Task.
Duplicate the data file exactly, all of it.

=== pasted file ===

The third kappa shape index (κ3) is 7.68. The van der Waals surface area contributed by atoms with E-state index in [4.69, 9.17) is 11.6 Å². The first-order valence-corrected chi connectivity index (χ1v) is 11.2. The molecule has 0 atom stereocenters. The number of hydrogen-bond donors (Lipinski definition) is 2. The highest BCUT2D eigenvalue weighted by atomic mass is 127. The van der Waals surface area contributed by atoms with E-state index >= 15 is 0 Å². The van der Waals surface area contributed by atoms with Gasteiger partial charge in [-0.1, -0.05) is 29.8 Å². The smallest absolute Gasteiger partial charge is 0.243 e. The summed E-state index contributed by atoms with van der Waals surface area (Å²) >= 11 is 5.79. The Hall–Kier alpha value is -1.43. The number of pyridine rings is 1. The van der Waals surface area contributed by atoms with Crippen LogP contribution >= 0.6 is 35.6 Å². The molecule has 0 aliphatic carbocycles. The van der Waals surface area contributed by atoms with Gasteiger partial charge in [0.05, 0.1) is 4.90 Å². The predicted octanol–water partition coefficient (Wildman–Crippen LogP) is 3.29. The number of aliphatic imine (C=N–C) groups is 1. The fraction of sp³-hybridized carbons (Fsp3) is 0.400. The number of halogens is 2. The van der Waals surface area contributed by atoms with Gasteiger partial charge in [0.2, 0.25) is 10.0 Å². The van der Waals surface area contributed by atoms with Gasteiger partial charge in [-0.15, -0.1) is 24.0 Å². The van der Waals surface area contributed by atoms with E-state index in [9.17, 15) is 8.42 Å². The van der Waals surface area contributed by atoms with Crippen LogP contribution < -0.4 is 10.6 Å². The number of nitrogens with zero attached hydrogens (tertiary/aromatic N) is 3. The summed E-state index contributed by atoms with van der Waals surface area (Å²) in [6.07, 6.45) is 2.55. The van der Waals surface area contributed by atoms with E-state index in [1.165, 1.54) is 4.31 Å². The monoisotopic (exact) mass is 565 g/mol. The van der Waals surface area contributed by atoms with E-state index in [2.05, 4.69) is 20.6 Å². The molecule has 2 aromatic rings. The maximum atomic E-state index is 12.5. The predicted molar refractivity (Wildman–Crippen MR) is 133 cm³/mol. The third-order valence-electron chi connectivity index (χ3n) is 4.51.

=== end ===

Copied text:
The third kappa shape index (κ3) is 7.68. The van der Waals surface area contributed by atoms with E-state index in [4.69, 9.17) is 11.6 Å². The first-order valence-corrected chi connectivity index (χ1v) is 11.2. The molecule has 0 atom stereocenters. The number of hydrogen-bond donors (Lipinski definition) is 2. The highest BCUT2D eigenvalue weighted by atomic mass is 127. The van der Waals surface area contributed by atoms with E-state index >= 15 is 0 Å². The van der Waals surface area contributed by atoms with Gasteiger partial charge in [-0.1, -0.05) is 29.8 Å². The smallest absolute Gasteiger partial charge is 0.243 e. The summed E-state index contributed by atoms with van der Waals surface area (Å²) >= 11 is 5.79. The Hall–Kier alpha value is -1.43. The number of pyridine rings is 1. The van der Waals surface area contributed by atoms with Crippen LogP contribution >= 0.6 is 35.6 Å². The molecule has 0 aliphatic carbocycles. The van der Waals surface area contributed by atoms with Gasteiger partial charge in [0.05, 0.1) is 4.90 Å². The predicted octanol–water partition coefficient (Wildman–Crippen LogP) is 3.29. The number of aliphatic imine (C=N–C) groups is 1. The fraction of sp³-hybridized carbons (Fsp3) is 0.400. The number of halogens is 2. The van der Waals surface area contributed by atoms with Gasteiger partial charge in [0.2, 0.25) is 10.0 Å². The van der Waals surface area contributed by atoms with Gasteiger partial charge in [-0.15, -0.1) is 24.0 Å². The van der Waals surface area contributed by atoms with E-state index in [9.17, 15) is 8.42 Å². The van der Waals surface area contributed by atoms with Crippen LogP contribution < -0.4 is 10.6 Å². The number of nitrogens with zero attached hydrogens (tertiary/aromatic N) is 3. The summed E-state index contributed by atoms with van der Waals surface area (Å²) in [6.07, 6.45) is 2.55. The van der Waals surface area contributed by atoms with E-state index in [1.165, 1.54) is 4.31 Å². The monoisotopic (exact) mass is 565 g/mol. The van der Waals surface area contributed by atoms with E-state index in [2.05, 4.69) is 20.6 Å². The molecule has 2 aromatic rings. The maximum atomic E-state index is 12.5. The predicted molar refractivity (Wildman–Crippen MR) is 133 cm³/mol. The third-order valence-electron chi connectivity index (χ3n) is 4.51.